Bolette. She whom he marries. What is she to live for?

Lyngstrand. She, too, is to live for his art. It seems to me a woman must feel so thoroughly happy in that.

Bolette. Hm, I don’t exactly know—

Lyngstrand. Yes, Miss Wangel, you may be sure of that. It is not merely all the honour and respect she enjoys through him; for that seems almost the least important to me. But it is this—that she can help him to create, that she can lighten his work for him, be about him and see to his comfort, and tend him well, and make his life thoroughly pleasant. I should think that must be perfectly delightful to a woman.

Bolette. Ah! You don’t yourself know how selfish you are!

Lyngstrand. I, selfish! Good heavens! Oh, if only you knew me a little better than you do! (Bending closer to her.) Miss Wangel, when once I am gone—and that will be very soon now—

Bolette (looks pityingly at him). Oh, don’t think of anything so sad!

Lyngstrand. But, really, I don’t think it is so very sad.

Bolette. What do you mean?

Lyngstrand. Well, you know that I set out in a month. First from here, and then, of course, I’m going south.

Bolette. Oh, I see! Of course.

Lyngstrand. Will you think of me sometimes, then, Miss Wangel?

Bolette. Yes, gladly.

Lyngstrand (pleased). No, promise!

Bolette. I promise.

Lyngstrand. By all that is sacred, Miss Bolette?

Bolette. By all that is sacred. (In a changed manner.) Oh, but what can come of it all? Nothing on earth can come of it!

Lyngstrand. How can you say that! It would be so delightful for me to know you were at home here thinking of me!

Bolette. Well, and what else?

Lyngstrand. I don’t exactly know of anything else.

Bolette. Nor I either. There are so many things in the way. Everything stands in the way, I think.

Lyngstrand. Oh, another miracle might come about. Some happy dispensation of fortune, or something of the sort; for I really believe I shall be lucky now.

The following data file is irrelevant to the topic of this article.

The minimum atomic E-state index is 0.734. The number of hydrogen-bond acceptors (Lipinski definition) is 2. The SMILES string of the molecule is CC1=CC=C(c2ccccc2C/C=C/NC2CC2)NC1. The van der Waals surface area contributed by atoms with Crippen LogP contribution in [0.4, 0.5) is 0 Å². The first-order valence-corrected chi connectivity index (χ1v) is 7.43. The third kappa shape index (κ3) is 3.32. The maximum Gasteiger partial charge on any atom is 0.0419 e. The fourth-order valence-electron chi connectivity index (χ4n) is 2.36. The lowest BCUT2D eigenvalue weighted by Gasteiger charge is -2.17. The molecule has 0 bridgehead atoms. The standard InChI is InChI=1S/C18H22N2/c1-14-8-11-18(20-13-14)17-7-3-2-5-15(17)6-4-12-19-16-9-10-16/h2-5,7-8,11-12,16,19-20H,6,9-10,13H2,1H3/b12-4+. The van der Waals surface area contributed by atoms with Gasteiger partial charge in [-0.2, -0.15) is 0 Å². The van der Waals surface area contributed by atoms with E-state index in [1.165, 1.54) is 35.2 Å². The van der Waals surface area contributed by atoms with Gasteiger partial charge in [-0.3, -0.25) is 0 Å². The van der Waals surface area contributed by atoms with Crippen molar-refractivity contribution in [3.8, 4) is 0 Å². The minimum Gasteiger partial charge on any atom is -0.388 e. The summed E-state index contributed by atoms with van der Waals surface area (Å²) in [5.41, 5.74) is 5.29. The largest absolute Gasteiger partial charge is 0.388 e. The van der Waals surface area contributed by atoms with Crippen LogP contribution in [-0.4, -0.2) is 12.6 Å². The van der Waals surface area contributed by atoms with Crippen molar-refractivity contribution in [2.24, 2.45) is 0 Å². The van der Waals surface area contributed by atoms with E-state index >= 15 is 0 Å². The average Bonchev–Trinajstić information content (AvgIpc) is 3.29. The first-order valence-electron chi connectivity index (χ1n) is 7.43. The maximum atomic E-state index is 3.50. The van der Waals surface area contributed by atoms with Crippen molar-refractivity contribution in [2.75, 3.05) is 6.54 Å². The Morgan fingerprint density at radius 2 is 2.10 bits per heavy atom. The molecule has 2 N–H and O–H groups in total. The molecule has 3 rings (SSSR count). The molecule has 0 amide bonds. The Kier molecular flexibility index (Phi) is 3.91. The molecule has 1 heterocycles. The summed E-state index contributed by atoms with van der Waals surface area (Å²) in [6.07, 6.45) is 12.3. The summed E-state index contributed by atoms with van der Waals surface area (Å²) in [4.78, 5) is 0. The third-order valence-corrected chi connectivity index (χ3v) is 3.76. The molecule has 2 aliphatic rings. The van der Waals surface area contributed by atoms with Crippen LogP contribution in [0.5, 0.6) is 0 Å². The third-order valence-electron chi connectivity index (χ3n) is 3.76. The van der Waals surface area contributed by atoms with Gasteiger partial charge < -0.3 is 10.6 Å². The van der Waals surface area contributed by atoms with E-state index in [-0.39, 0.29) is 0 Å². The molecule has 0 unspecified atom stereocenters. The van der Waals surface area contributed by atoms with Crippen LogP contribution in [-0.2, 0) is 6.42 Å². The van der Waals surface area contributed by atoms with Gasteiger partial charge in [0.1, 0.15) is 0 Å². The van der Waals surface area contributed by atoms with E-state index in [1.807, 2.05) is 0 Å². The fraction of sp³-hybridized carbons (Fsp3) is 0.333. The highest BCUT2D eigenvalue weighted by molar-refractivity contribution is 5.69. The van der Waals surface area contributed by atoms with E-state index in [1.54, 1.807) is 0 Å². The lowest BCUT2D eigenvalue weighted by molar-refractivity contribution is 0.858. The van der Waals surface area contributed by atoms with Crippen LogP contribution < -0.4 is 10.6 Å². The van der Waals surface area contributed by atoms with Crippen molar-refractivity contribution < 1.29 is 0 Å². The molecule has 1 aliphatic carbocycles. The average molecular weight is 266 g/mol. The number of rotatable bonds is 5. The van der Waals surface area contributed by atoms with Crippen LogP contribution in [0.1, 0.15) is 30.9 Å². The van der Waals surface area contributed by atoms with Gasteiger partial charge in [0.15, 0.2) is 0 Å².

Bolette (eagerly). Really? You do believe that?

Lyngstrand. Yes, I believe it thoroughly. And so—after a few years—when I come home again as a celebrated sculptor, and well off, and in perfect health!

Bolette. Yes, yes! Of course, we will hope so.

Lyngstrand. You may be perfectly certain about it. Only think faithfully and kindly of me when I am down there in the south; and now I have your word that you will.

Bolette. You have (shaking her head). But, all the same, nothing will surely come of it.

Lyngstrand. Oh! yes, Miss Bolette. At least this will come of it. I shall get on so much more easily and quickly with my art work.

Bolette. Do you believe that, too?

Lyngstrand. I have an inner conviction of it. And I fancy it will be so cheering for you, too—here in this out-of-the-way place-to know within yourself that you are, so to say, helping me to create.

Bolette (looking at him). Well; but you on your side?

Lyngstrand. I?

Bolette (looking out into the garden). Hush! Let us speak of something else. Here’s Mr. Arnholm.

(ARNHOLM is seen in the garden below. He stops and talks to HILDE and BALLESTED.)

Lyngstrand. Are you fond of your old teacher, Miss Bolette?

Bolette. Fond of him?

Lyngstrand. Yes; I mean do you care for him?

Bolette. Yes, indeed I do, for he is a true friend—and adviser, too—and then he is always so ready to help when he can.

Lyngstrand. Isn’t it extraordinary that he hasn’t married!

Bolette. Do you think it is extraordinary?

Lyngstrand. Yes, for you say he’s well-to-do.

Bolette. He is certainly said to be so. But probably it wasn’t so easy to find anyone who’d have him.